In America, Victorian middle class popularized the seasonal “Hallowe’en party” with Martha Russell Orne’s publication of the 1898 Hallowe’en: How to Celebrate It. The fashionable holiday was then celebrated exclusively by adults, and costuming was popular (Morton, 2011). High Point College was founded in 1924, and indeed the first successful search of the Hi-Po (student newspaper) archives for “Hallowe’en” (keywords are important–Halloween without the apostrophe had no results!) turned up evidence of a party–held not by and for students but for faculty at a faculty member’s house. The article (see below) was playfully titled “Faculty Members See Real Spooks,” and featured ghosts, guessing games, and fortune telling. “Even the psychology professor,” the article reads, “was impressed with the strange psychological phenomena demonstrated by the fortune teller.”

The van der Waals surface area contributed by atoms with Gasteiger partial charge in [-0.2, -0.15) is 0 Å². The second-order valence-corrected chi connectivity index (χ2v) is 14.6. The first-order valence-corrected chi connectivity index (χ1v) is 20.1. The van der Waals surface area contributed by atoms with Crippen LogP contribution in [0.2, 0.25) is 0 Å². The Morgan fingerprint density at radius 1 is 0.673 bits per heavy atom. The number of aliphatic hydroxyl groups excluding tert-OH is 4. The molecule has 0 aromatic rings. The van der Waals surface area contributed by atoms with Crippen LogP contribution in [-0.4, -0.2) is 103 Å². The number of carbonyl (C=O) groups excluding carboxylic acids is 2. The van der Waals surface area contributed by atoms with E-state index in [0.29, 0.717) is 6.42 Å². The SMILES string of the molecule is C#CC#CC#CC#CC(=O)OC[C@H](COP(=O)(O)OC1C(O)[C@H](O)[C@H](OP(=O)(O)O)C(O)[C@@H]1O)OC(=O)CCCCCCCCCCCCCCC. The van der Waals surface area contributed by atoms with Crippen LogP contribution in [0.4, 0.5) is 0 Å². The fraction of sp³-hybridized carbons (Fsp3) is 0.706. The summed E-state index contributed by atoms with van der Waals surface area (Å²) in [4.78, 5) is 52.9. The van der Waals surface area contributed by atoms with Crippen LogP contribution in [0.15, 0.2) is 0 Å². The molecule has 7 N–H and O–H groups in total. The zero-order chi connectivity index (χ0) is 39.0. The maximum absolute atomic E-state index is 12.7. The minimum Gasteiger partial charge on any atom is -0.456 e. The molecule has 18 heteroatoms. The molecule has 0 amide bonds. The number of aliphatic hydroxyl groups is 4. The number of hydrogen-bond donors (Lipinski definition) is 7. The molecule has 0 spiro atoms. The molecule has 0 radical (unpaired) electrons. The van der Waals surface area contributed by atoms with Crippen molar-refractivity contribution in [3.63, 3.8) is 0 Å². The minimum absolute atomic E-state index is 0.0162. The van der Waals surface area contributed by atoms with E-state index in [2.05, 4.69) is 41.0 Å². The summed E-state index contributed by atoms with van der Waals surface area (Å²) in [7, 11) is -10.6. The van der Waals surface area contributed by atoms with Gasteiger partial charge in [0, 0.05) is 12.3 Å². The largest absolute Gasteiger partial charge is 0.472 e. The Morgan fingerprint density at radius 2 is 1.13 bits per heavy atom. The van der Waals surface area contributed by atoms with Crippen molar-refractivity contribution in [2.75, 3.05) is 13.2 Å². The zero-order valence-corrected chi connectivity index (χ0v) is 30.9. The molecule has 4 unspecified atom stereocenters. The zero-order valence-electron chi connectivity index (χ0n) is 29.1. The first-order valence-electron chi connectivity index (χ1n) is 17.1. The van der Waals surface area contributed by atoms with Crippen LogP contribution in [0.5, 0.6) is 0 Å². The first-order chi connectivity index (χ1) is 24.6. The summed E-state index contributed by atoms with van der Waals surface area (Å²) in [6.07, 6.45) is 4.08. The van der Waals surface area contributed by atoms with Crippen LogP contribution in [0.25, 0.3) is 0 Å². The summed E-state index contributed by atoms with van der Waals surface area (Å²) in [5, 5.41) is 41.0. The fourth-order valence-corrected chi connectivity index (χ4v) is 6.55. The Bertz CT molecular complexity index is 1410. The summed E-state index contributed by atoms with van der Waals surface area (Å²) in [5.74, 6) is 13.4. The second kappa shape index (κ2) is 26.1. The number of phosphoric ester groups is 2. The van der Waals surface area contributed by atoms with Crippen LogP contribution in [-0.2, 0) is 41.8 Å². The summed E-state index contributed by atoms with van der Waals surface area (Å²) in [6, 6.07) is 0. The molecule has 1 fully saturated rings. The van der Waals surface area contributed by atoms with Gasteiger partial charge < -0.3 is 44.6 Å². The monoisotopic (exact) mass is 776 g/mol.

American youth, however, were keen to pick up the Irish “pranking” tradition as a way to celebrate–a practice which grew in popularity and intensity during the early decades of the twentieth century, peaked during the Great Depression, and grew increasingly destructive (Morton, 2011).

High Point College was no exception, and the next article, published on the front page of the November 9, 1927 issue of the Hi-Po, is called “Hallowe’en Prowlers Make Nocturnal Raid.” It describes an incident where a group of male students moved all the chairs out of the dining hall and hid them around the building. In the morning, students and faculty arrived for breakfast to find they had been “tricked.” The article describes the chaos that ensued and ended with an expression of gratitude that Hallowe’en only happens once a year.

The following year (1928), an article was published called “Rah Rah Boys Rush Hallowe’en Crowds,” describing an incident that took place off campus: